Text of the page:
Two Swiss companies, Debiotech SA and Valtronic SA, have entered into an exclusive partnership agreement regarding the manufacturing of the electronic controller unit for Debiotech's novel insulin JewelPUMP. Representing the most advanced use of microfluidic MEMS (Micro-Electro-Mechanical Systems) technology in diabetes treatment, the watertight pump can be mounted on a disposable skin patch to provide continuous insulin infusion and is controlled by a dedicated smartphone device incorporating a BGM (blood-glucose meter), thus enabling substantial improvements in the treatment efficiency and the quality of life of diabetic patients.
The highly miniaturized disposable insulin pump combines Debiotech's expertise in insulin delivery systems with Valtronic's experience in manufacturing high quality and ultra-miniaturized electronic devices.
“The collaboration with Valtronic in Switzerland and in the US is an integral part of our objective to provide the best product manufactured by the best companies in the world,” states Dr. Frederic Neftel, president and CEO, Debiotech. “We are now engaged in a large scale production effort to make sure the JewelPUMP will be made available to every diabetic patient in the soonest possible time to ensure a better Quality of Life, while also improving reliability and performance of insulin delivery with a pump.”
“The collaboration with Debiotech on the JewelPUMP fits our strategy extremely well of participating in the most exciting medical device products, while contributing to patient safety and therapeutic efficacy,” says Martin Zimmermann, president and CEO, Valtronic. “At Valtronic we strive to bring our expertise to highly innovative projects like the JewelPUMP and ensure a full commitment and support to our Partner.”
“Since one year, we have enjoyed an outstanding work together with Valtronic to achieve the goal of making the JewelPUMP a reality for the diabetes community and this Agreement represents the natural outcome of such successful collaboration,” says Laurent-Dominique Piveteau, business development director, Debiotech.
“The development of the partnership with Debiotech and the continuous support to achieve the level of quality required to manufacture the JewelPUMP is an example of success for Valtronic and we are now proud to prepare for the product market launch,” says Alberto Bottà, assistant vice president principal client advisor, Valtronic.
The JewelPUMP is smaller, thinner, and lighter than currently available insulin pumps, while incorporating double the amount of insulin (5mL), and is a nearly invisible skin patch, which can be worn for a 7-day treatment. It is directly controlled by the patient from a dedicated cell-phone remote control device, which also serves as a telephone and a BGM (Blood Glucose Meter) on a secured Android platform.
The JewelPUMP incorporates a Microfluidic technology manufactured by ST Microelectronics, the world leading MEMS manufacturing company, to provide better control of the administered insulin doses, while detecting potential malfunctions of the pump to protect the patient further. The JewelPUMP is composed of a disposable pump-reservoir unit and an electronic Controller unit that can be used for up to two years. The Controller unit that will be manufactured by Valtronic integrates a number of functionalities, both for the operation of the pump unit and the highly secured communication with the remote smartphone device, as well as a large number of sensors and actuators (e.g. vibrator and acoustic alarm, temperature sensor, humidity sensor, accelerometer and cannula detector).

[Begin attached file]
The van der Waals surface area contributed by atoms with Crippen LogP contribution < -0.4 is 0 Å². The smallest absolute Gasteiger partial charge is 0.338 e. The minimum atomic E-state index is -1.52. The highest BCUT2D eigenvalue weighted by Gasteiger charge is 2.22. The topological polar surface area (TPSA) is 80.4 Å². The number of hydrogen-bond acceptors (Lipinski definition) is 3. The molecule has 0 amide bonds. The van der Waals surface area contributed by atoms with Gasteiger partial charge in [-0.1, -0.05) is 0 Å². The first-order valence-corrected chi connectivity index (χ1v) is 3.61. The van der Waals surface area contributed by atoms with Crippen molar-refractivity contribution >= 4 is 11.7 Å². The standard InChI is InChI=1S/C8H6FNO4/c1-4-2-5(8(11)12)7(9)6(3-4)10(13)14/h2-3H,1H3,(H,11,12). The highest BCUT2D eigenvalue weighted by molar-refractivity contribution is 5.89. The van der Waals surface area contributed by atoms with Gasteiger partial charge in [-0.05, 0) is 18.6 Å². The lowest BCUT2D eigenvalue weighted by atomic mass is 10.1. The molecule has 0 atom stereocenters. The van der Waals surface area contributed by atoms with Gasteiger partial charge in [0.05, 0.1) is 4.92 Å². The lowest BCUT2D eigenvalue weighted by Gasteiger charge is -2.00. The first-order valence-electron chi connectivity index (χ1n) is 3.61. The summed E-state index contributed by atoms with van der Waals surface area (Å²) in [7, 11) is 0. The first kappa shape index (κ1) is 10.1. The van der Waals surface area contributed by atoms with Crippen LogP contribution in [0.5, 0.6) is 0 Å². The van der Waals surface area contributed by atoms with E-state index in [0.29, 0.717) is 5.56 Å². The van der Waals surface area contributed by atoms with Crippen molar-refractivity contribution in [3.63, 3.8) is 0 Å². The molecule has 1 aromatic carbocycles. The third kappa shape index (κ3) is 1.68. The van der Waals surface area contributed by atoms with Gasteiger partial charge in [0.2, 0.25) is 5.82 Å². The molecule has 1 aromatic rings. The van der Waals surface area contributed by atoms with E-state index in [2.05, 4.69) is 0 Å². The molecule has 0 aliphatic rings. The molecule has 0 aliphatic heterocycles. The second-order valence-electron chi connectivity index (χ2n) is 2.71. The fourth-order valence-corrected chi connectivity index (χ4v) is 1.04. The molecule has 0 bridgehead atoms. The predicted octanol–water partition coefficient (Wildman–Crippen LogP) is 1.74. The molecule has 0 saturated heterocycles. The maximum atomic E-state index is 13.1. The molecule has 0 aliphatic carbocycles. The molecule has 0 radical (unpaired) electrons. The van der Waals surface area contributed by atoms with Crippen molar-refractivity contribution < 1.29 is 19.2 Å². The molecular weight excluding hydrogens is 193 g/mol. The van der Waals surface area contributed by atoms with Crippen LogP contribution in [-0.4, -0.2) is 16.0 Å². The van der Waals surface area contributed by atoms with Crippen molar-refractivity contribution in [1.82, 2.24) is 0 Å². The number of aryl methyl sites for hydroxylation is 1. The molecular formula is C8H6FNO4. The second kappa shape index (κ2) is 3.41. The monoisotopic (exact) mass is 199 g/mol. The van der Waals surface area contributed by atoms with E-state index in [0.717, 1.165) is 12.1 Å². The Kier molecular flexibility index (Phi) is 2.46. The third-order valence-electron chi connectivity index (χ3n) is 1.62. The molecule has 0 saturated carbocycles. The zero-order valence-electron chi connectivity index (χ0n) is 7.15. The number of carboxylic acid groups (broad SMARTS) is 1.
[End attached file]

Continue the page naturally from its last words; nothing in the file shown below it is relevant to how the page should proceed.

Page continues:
- MEMS (Micro-Electro-Mechanical Systems) technology exploits the mechanical as well as the electrical properties of silicon. In conventional silicon chips, electrons move within the static silicon. However, silicon also has several important mechanical properties: it is stronger than steel yet has a high elasticity. The techniques that are used to build silicon transistors can also be adapted to build microscopic silicon structures such as cantilevers, springs and even gears that are capable of physical movement, allowing the manufacture of highly miniaturized sensors and activators, using nearly the same semiconductor manufacturing technology that has produced affordable computers, communication equipment and automotive electronics.
- There are almost 280 million people affected by diabetes worldwide and the number is expected to grow to 350 million over the next decade due to population growth, aging, and life style. Without proper treatment, diabetes can lead to cardiovascular disease, kidney failure, blindness, nerve damage, and ultimately death. Diabetes is a leading cause of death in most developed countries. There are two types of diabetes. Type 1 diabetes occurs most often in children or young adults and accounts for 5% to 10% of the diagnosed diabetes patient population. It is characterized by loss of the insulin-producing beta cells of the islets of Langerhans in the pancreas, leading to a deficiency of insulin. Type 2 diabetes, or adult-onset diabetes, accounts for 90% to 95% of diagnosed diabetes cases worldwide, typically developing in middle-aged adults. It is characterized differently due to insulin resistance or reduced insulin sensitivity, combined with relatively reduced insulin secretion. The prevalence of Type 2 diabetes is growing at a faster rate than that of Type 1 across the developed countries as it is related to the increase in obesity and aging demographic profile.
- There are today almost 500,000 diabetic patients using insulin pumps in the U.S., which represents almost 25% of diabetic Type 1 patients. In the next 5 years, the pump market is expected to grow at a CAGR of nearly 13% and by 2015, about 40% of diabetic Type 1 patients may benefit from pump therapy in the US. It is also estimated that about a third of diabetic Type 2 patients may also be treated using a pump.